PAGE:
Psychological challenges described by our participants included anxiety, depression, emotional symptoms of stress, unpredictability/uncertainty of pain, psychological and cognitive aspects of medication management, and positive coping strategies (resilience/mindfulness). Participants’ psychological and emotional challenges were further reflected by the fact that 67% of them exhibited clinically meaningful symptoms of depression and 56% exhibited clinically meaningful symptoms of anxiety based on validated measures. Participants described the interplay of depression, anxiety, and general mental suffering with the severity of their pain condition. They additionally mentioned the unpredictability of their pain as a source of anxiety which impacted their ability or willingness to participate in social activities and work. Our results show the need for accessible and effective psychological programs to target these challenges. Such programs may include Cognitive Behavioral Therapy, mindfulness-based and relaxation interventions, and biofeedback (11–15).
Social challenges described by participants included changes to relationships, roles and responsibilities, experiences with providers, and socioeconomics and access to care. Some described withdrawing from their communities and limiting their engagement in meaningful activities which increased their sense of isolation and hopelessness. To address these social challenges, people with orofacial pain may benefit from treatment which involves spouses and family members. Clinicians may additionally provide people with chronic orofacial pain with resources such as orofacial pain support groups, online forums, and advocacy organizations (e.g., the Facial Pain Association).
Participants described difficult experiences with medical providers and navigating care (e.g., distress around not being “believed” by their providers, difficulty obtaining a definitive diagnosis, and a sense that their providers aren’t knowledgeable enough).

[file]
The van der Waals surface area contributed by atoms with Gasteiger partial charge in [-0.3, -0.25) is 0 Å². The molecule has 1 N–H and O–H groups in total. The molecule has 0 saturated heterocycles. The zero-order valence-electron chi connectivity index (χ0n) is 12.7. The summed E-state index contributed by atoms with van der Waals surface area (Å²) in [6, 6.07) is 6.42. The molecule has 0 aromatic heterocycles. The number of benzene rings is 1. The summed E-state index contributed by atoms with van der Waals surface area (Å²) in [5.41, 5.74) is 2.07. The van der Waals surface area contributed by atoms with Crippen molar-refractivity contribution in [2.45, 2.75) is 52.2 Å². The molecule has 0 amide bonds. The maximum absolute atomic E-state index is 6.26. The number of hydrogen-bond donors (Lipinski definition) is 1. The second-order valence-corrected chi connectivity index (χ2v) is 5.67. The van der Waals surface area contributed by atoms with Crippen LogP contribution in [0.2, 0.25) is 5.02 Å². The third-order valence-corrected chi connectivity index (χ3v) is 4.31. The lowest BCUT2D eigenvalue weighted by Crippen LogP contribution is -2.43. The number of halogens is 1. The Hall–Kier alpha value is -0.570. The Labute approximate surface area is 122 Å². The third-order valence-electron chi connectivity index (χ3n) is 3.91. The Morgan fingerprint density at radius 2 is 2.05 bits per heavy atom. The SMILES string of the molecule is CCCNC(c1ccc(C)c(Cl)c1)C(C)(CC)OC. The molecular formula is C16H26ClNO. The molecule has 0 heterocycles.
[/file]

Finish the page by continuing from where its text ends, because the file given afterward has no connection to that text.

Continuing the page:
These findings suggest a need for more training and resources for providers who manage these cases and raising awareness of the prevalence of orofacial pain that does not have a known cause. Some participants described difficulty accessing care due to the cost of treatment and insurance coverage issues. This challenge may be particularly prominent for those who are uninsured, experiencing financial insecurity, or who have fewer financial resources (16). To help with this, people with orofacial pain could benefit from the help of social workers to assist in navigating financial and social resources and work accommodations. Our findings also suggest a need for change in policy such as reduced cost for effective pharmaceuticals, and expansion of coverage to evidence-based complementary therapies.
One unique aspect of this project was the inclusion of individuals with a variety of orofacial pain diagnoses. While most previous research on orofacial pain “silos” participants based on their different diagnoses, the current findings show more similarities than differences in challenges experienced among diagnoses in our sample.
These findings illustrate the wide range of challenges that individuals with chronic orofacial pain face across the bio-psycho-social continuum and suggest important areas for consideration to improve future care.